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Public Statements

National Defense Authorization Act for Fiscal Year 2007 - Part 2

By:
Date:
Location: Washington, DC


NATIONAL DEFENSE AUTHORIZATION ACT FOR FISCAL YEAR 2007 -- (Senate - June 21, 2006)

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Mr. KENNEDY. Mr. President, I intend to support the Levin-Reed amendment, and I also intend to support the Kerry amendment.

Both amendments make clear that Democrats are united in our belief that it is time to shift to the Iraqis the responsibility for their own future and to begin to withdraw our troops from Iraq. It is wrong for the Republican-controlled Congress to be a rubberstamp for the President's failed policy. We cannot ignore our responsibility to our men and women in uniform.

America was wrong to go to war in Iraq in the way we did, when we did, and for the false reasons we were given. There was no immediate threat. There was no persuasive link to al-Qaida. Saddam Hussein was not close to acquiring a nuclear weapon.

But as my brother Robert Kennedy said in 1968:

Past error is no excuse for its own perpetuation.

Mindless determination and foolish consistency don't make a better outcome likely. With each passing day, the American people are growing more and more impatient with the war in Iraq.

They want a policy worthy of the sacrifice of our men and women in uniform, not sloganeering and accusations of ``cut and run.'' The American people don't want our troops deployed in Iraq indefinitely, defending the same flawed strategy. Staying the course is not an acceptable strategy when the course is a failed course.

Our military forces have now been deployed in Iraq for 39 months, more than 3 years. That's longer than the 37 months of combat in the Korean war. By the end of this year, it will be longer than it took to fight and win World War II.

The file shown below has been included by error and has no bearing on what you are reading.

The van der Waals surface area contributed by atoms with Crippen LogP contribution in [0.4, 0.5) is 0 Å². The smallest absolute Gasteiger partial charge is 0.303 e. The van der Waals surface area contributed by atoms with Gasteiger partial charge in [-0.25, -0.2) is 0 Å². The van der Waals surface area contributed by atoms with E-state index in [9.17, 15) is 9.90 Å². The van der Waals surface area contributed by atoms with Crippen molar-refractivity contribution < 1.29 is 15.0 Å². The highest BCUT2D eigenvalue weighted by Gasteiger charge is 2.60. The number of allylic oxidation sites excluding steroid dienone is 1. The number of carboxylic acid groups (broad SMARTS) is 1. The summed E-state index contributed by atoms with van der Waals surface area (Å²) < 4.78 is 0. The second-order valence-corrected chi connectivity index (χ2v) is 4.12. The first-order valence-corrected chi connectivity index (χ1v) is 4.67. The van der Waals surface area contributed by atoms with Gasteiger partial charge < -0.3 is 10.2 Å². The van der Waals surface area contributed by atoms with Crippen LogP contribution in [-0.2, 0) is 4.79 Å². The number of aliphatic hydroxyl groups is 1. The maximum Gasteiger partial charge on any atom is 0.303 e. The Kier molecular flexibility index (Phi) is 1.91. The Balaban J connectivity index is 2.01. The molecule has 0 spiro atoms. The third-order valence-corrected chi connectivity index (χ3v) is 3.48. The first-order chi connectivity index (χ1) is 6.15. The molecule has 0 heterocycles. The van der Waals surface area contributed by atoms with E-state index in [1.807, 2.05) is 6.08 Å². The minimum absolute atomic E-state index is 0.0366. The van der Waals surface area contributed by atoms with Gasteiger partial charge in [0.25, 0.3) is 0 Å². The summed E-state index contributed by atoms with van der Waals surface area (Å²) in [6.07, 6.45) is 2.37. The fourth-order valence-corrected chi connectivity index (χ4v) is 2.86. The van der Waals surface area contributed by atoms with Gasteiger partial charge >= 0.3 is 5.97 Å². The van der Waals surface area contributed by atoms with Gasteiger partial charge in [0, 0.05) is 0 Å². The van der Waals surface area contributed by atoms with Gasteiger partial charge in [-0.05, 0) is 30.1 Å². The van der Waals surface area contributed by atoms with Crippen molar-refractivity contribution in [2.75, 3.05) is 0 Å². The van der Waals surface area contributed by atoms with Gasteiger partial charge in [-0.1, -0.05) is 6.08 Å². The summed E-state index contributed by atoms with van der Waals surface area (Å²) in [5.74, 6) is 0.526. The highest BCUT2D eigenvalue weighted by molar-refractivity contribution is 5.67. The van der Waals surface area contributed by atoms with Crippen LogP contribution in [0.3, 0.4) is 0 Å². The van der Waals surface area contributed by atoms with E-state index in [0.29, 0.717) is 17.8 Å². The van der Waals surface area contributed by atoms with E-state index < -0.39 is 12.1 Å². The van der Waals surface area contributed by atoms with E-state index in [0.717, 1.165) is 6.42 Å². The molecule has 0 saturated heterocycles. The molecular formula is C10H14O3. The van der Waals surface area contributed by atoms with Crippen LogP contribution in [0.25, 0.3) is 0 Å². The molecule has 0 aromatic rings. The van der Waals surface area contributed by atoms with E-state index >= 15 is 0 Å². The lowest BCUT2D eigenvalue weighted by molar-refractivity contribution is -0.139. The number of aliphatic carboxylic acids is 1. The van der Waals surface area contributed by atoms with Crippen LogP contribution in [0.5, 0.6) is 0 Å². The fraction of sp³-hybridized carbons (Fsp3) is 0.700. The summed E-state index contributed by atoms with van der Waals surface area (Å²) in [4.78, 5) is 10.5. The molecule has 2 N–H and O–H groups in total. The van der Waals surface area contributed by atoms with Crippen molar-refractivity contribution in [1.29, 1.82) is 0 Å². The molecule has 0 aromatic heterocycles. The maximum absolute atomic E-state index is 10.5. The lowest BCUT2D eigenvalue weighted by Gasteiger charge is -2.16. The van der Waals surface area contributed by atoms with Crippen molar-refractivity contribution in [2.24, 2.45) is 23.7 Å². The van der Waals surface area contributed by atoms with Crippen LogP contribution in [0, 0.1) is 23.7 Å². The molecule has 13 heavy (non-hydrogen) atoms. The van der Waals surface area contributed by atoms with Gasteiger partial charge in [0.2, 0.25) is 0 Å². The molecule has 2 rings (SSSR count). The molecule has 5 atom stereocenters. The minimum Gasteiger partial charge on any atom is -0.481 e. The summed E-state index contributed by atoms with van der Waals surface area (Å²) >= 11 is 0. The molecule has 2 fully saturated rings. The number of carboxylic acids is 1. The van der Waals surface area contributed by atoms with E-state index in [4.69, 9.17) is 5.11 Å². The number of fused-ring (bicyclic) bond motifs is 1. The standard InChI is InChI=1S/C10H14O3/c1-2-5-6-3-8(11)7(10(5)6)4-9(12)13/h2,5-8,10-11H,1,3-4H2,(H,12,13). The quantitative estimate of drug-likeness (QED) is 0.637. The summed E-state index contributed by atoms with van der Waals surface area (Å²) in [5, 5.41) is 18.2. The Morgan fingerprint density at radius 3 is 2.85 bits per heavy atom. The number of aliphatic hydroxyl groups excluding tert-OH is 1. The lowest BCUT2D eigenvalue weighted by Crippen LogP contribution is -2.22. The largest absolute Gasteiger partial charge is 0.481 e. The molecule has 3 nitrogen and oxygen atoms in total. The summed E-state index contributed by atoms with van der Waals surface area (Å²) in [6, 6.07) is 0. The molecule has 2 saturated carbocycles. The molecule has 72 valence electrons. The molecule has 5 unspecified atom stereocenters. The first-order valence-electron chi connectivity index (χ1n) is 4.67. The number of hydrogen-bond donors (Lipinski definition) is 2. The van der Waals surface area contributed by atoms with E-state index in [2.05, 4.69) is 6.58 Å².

The American people want a realistic strategy for our troops to be redeployed out of Iraq, and this amendment provides it. It sends clear message: now that a democratic government has been elected by the Iraqi people, it is time for American troops to begin to come home.

We need to view disengagement as part of the solution in Iraq. Our overwhelming military presence and our open-ended military commitment have only fueled the insurgency, made America a crutch for the Iraqi Government, made our country more hated in the world, and made the war on terrorism harder to win.

The best hope for the success of the new Iraqi Government to succeed is for us to begin disengaging from Iraq, and they from us. The Iraqi Government must begin to make its own decisions, make necessary compromises to avoid full-scale civil war, and take responsibility for its own future.

As Iraq's National Security Adviser wrote in the Washington Post yesterday: ``Iraq has to grow out of the shadow of the United States and the coalition, take responsibility for its own decisions, learn from its own mistakes, and find Iraqi solutions to Iraqi problems.''

Iraq has had elections, a permanent government has been established, more than 200,000 members of Iraqi security forces have been trained, and it is time to begin bringing Americans home. The Levin amendment and the Kerry amendment can help us achieve that goal and prevent our troops from being caught in an endless quagmire.

The cost of this war in blood and treasure has been far too great. More than $320 billion has already been spent, with no end in sight. A recent estimate by Nobel Prize winning economist Joseph Stiglitz suggests the total cost will exceed $1 trillion.

Our military is stretched to the breaking point. Many soldiers have been deployed more than three times to Iraq.

More than 2,500 American lives have been lost, including more than 50 sons of Massachusetts. More than 18,000 of our troops have been wounded. Clearly, despite the death of Zarqawi, al-Qaida terrorists and insurgents remain determined to kill American soldiers.